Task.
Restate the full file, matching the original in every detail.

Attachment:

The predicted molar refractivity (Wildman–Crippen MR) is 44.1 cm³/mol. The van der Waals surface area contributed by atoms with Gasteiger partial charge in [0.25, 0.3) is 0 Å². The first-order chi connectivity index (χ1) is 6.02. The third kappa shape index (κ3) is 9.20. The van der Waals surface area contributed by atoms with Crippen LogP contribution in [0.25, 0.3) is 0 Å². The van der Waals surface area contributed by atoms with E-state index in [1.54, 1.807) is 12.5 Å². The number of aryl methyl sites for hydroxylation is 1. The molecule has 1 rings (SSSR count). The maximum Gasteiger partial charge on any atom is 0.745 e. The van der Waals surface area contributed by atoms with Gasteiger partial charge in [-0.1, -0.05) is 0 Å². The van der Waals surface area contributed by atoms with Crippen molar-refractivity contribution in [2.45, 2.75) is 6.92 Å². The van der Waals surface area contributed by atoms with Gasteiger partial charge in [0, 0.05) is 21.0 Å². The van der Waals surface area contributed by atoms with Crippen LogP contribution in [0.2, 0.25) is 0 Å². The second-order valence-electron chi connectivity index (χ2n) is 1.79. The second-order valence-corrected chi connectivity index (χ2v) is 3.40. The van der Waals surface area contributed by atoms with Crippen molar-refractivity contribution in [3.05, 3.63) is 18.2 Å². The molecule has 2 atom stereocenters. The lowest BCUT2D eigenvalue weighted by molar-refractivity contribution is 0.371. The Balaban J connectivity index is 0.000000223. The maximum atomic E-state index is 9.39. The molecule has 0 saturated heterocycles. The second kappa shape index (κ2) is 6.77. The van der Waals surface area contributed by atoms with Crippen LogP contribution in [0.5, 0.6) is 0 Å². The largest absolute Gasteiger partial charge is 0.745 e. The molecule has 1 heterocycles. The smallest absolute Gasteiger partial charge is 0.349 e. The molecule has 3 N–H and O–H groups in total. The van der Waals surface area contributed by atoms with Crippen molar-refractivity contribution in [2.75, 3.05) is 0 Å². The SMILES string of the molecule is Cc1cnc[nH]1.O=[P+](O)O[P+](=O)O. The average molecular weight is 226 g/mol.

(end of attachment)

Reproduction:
The predicted molar refractivity (Wildman–Crippen MR) is 44.1 cm³/mol. The van der Waals surface area contributed by atoms with Gasteiger partial charge in [0.25, 0.3) is 0 Å². The first-order chi connectivity index (χ1) is 6.02. The third kappa shape index (κ3) is 9.20. The van der Waals surface area contributed by atoms with Crippen LogP contribution in [0.25, 0.3) is 0 Å². The van der Waals surface area contributed by atoms with E-state index in [1.54, 1.807) is 12.5 Å². The number of aryl methyl sites for hydroxylation is 1. The molecule has 1 rings (SSSR count). The maximum Gasteiger partial charge on any atom is 0.745 e. The van der Waals surface area contributed by atoms with Gasteiger partial charge in [-0.1, -0.05) is 0 Å². The van der Waals surface area contributed by atoms with Crippen molar-refractivity contribution in [2.45, 2.75) is 6.92 Å². The van der Waals surface area contributed by atoms with Gasteiger partial charge in [0, 0.05) is 21.0 Å². The van der Waals surface area contributed by atoms with Crippen LogP contribution in [0.2, 0.25) is 0 Å². The second-order valence-electron chi connectivity index (χ2n) is 1.79. The second-order valence-corrected chi connectivity index (χ2v) is 3.40. The van der Waals surface area contributed by atoms with Crippen molar-refractivity contribution in [3.05, 3.63) is 18.2 Å². The molecule has 2 atom stereocenters. The lowest BCUT2D eigenvalue weighted by molar-refractivity contribution is 0.371. The Balaban J connectivity index is 0.000000223. The maximum atomic E-state index is 9.39. The molecule has 0 saturated heterocycles. The second kappa shape index (κ2) is 6.77. The van der Waals surface area contributed by atoms with Crippen LogP contribution in [0.5, 0.6) is 0 Å². The largest absolute Gasteiger partial charge is 0.745 e. The molecule has 1 heterocycles. The smallest absolute Gasteiger partial charge is 0.349 e. The molecule has 3 N–H and O–H groups in total. The van der Waals surface area contributed by atoms with Crippen molar-refractivity contribution in [2.75, 3.05) is 0 Å². The SMILES string of the molecule is Cc1cnc[nH]1.O=[P+](O)O[P+](=O)O. The average molecular weight is 226 g/mol.